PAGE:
@GlennNelson I think the question is too subjective and not a good fit for this site. "Avoid asking questions that are subjective, argumentative, or require extended discussion. This is not a discussion board, this is a place for questions that can be answered! Thus, questions that are not answerable — discussions, debates, opinions — should be closed as subjective. It seems simple enough: Fact good; opinion and discussion bad." blog.stackoverflow.com/2010/09/good-subjective-bad-subjective –  Tom Squires Apr 15 '12 at 18:28

2 Answers 2

up vote 3 down vote accepted

First of all, ask yourself if a lecture is the place to really convince someone about a choice already made.

Second of all, someone who is in it for the money, will not suddenly get interested by a few words on famous computer scientists or beautiful applications. Get them out of your curriculum as fast as possible, since they have nothing to do with programming nor science.

Third of all, for the remaining 10%, allow yourself to be accessible outside of the lecture. Don't just have an open-door policy, but an open-arms policy. Embrace new ideas by students and respect them (even though they might already have been done four decades ago).

Fourth of all, why did you accept an invitation to speak, without knowing what to speak about?

Then, to the answer of your question (or, what to say during that awkward lecture you said yes to).

Just take one topic (such as social computing) and connect it with history (eg. the PLATO system), with interesting theory (eg. graph theory, map-reduce), with social impact (eg. age-generation gap problems), technological changes (eg. the smart phone), mathematics and probability theory (eg. show a proof that you're likely to be less smart than your social contacts).

Don't flesh it out too much, immediately show the possibility of finding more information through the university library and connect it with professors at the university (to show that knowledge is near).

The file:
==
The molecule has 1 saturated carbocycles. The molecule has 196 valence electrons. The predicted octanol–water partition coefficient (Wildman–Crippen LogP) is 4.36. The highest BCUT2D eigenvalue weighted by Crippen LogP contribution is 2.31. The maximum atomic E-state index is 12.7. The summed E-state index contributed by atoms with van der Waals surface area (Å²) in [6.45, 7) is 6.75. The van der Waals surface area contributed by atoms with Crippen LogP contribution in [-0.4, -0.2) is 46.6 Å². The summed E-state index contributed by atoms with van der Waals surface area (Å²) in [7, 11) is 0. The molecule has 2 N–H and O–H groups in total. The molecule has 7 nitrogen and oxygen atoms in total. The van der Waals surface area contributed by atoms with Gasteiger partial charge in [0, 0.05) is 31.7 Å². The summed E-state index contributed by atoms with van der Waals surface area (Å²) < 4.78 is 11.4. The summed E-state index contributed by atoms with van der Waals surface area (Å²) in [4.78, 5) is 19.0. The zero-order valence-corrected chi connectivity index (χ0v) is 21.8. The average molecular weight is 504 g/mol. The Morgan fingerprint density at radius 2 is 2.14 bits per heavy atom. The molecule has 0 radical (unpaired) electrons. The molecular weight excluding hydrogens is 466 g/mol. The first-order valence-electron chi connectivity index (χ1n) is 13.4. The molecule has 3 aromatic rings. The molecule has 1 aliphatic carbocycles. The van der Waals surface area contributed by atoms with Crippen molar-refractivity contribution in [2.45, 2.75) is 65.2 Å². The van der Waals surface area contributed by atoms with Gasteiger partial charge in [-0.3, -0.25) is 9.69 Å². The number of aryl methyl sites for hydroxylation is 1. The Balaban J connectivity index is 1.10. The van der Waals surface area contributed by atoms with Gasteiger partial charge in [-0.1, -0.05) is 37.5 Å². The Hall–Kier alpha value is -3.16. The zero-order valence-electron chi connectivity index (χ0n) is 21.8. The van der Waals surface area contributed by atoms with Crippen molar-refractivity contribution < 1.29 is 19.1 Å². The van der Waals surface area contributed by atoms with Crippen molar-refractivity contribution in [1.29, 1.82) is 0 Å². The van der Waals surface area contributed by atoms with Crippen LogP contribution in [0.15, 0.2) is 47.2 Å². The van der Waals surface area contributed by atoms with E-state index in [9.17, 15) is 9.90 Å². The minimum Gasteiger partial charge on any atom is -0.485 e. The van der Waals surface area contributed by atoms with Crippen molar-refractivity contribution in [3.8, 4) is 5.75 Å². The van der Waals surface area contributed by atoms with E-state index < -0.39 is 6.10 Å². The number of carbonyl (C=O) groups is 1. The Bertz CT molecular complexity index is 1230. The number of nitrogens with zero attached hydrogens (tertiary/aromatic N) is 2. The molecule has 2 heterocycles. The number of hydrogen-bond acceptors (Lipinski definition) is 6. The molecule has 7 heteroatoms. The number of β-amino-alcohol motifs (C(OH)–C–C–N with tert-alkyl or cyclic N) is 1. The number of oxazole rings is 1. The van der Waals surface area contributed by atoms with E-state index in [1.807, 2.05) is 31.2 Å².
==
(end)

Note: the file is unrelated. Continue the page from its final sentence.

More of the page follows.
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While I agree that most people will not feel convinced through a discussion, that doesn't mean we shouldn't even try. I believe there are some students that are simply unsure of the possibilities or that don't know what to expect from such a course. I think it would be worth the effort if at least one person is convinced that Comp. Sci. is right for them. While I agree that the lecture is ad-hoc and that I didn't have a lot of time to prepare, I think it's a unique opportunity that I shouldn't say no to. Although yes, now that you mention it, it might be a little awkward :) –  IAE Apr 15 '12 at 13:49
In my experience passion for the field is a prerequisite. You can't learn it. At best you can hope to enkindle that passion in those who just haven't noticed it yet. –  Joachim Sauer Apr 16 '12 at 6:59
@Joachim I agree completely. Kindle passion, open up for ideas. I don't think you can do that during a lecture, but you could provide relevant pointers to be able to turn a smouldering idea into a blazing fire. –  Dibbeke Apr 16 '12 at 9:19

Firstly, I strongly disagree with @Dibbeke's points (except the actual answer part :) - and kudos for standing up for trying pass on your tangible passion to your classmates - make sure you continue this all throughout your life with your peers :)

Now to answer your question - try this: